‘Eco-friendly’ LED streetlights are even more harmful for insect populations than the traditional sodium bulbs they are replacing, a new study has shown.
The negative impacts of light pollution on insects including moths - which provide essential food sources for a variety of animals and are important pollinators - are well known. However, scientists behind this latest research say it is the first investigation into the effects of the whiter outdoor LED lights on insect populations in ‘real world’ conditions.
Field studies by the UK Centre for Ecology & Hydrology (UKCEH), Newcastle University and Butterfly Conservation found the abundance of moth caterpillars in hedgerows under LED street lamps was 52 per cent lower than in nearby unlit areas. This compared with a 41 per cent lower abundance in hedgerows lit by sodium lighting.
Meanwhile, in grass margins, the moth caterpillar numbers near LEDs were a third lower than in unlit areas, whereas sodium lights had little effect on abundance in this habitat.
Almost all previous research on light pollution has focused on adult insects, but studying caterpillars, which are a lot less mobile, enables researchers to get more precise estimates of the impacts of street lighting on local populations. The authors add the large diversity of moths means they are broadly representative of nocturnal insects, with any negative impacts from a threat likely to also be experienced by other species.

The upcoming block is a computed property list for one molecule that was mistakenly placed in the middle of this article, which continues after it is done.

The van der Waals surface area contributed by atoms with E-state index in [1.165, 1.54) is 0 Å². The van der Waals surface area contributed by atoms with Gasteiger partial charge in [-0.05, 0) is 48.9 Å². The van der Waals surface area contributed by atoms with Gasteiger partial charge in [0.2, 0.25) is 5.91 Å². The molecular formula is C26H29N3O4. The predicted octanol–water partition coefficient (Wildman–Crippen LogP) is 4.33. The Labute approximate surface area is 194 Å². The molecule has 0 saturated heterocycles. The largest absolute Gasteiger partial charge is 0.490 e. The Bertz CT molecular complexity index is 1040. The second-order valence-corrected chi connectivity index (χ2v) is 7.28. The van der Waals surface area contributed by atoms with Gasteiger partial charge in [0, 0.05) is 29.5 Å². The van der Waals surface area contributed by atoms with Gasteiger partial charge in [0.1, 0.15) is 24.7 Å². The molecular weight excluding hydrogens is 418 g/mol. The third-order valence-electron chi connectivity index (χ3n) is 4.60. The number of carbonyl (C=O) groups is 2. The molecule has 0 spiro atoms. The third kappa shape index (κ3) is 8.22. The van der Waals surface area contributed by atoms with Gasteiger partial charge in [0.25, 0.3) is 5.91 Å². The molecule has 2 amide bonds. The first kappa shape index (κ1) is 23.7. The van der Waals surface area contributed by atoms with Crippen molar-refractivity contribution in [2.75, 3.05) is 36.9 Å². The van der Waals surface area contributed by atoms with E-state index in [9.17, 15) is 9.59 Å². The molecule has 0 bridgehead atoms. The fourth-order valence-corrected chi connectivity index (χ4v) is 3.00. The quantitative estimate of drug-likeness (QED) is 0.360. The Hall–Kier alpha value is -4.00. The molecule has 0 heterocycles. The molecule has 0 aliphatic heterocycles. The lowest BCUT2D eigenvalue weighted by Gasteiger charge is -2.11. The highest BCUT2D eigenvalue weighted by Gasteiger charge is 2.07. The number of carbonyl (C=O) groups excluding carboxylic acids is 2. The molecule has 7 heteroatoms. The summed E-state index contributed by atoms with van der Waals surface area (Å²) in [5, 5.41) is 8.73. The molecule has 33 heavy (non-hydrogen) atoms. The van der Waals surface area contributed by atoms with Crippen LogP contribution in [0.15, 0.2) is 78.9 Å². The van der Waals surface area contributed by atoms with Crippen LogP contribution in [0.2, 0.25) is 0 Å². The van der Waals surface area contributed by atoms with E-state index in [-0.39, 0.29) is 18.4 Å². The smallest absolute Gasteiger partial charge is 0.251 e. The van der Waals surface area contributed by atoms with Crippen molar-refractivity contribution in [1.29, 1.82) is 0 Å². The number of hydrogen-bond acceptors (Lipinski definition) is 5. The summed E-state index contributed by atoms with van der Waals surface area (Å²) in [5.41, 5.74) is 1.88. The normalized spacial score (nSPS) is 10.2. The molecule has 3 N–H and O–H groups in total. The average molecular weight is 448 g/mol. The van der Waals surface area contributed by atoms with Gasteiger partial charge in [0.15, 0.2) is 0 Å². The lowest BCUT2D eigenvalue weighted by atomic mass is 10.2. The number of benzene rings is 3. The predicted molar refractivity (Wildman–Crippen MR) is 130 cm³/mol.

Douglas Boyes of UKCEH, who led the study, published in the journal Science Advances, spent more than 400 hours sampling for caterpillars along roadsides at a total of 55 lit and unlit sites in the Thames Valley over the past three years.
He says: “The effects observed – on local abundance, development and feeding behaviour – were more pronounced for white LEDs compared to traditional yellow sodium lamps. The rapidly increasing prevalence of LED lights, which are often much brighter as they are so energy-efficient and cheap to run, is likely to increase the negative impacts of light pollution on insects. This is expected to have knock-on effects on other species, including predatory insects, hedgehogs, and songbirds, which need to find hundreds of caterpillars a day to feed themselves and their young.”
Read the paper: Douglas H. Boyes, Darren M. Evans, Richard Fox, Mark S. Parsons, Michael J.O. Pocock. 2021. Street lighting has detrimental impacts on local insect populations. Science Advances. DOI: 10.1126/sciadv.abi8322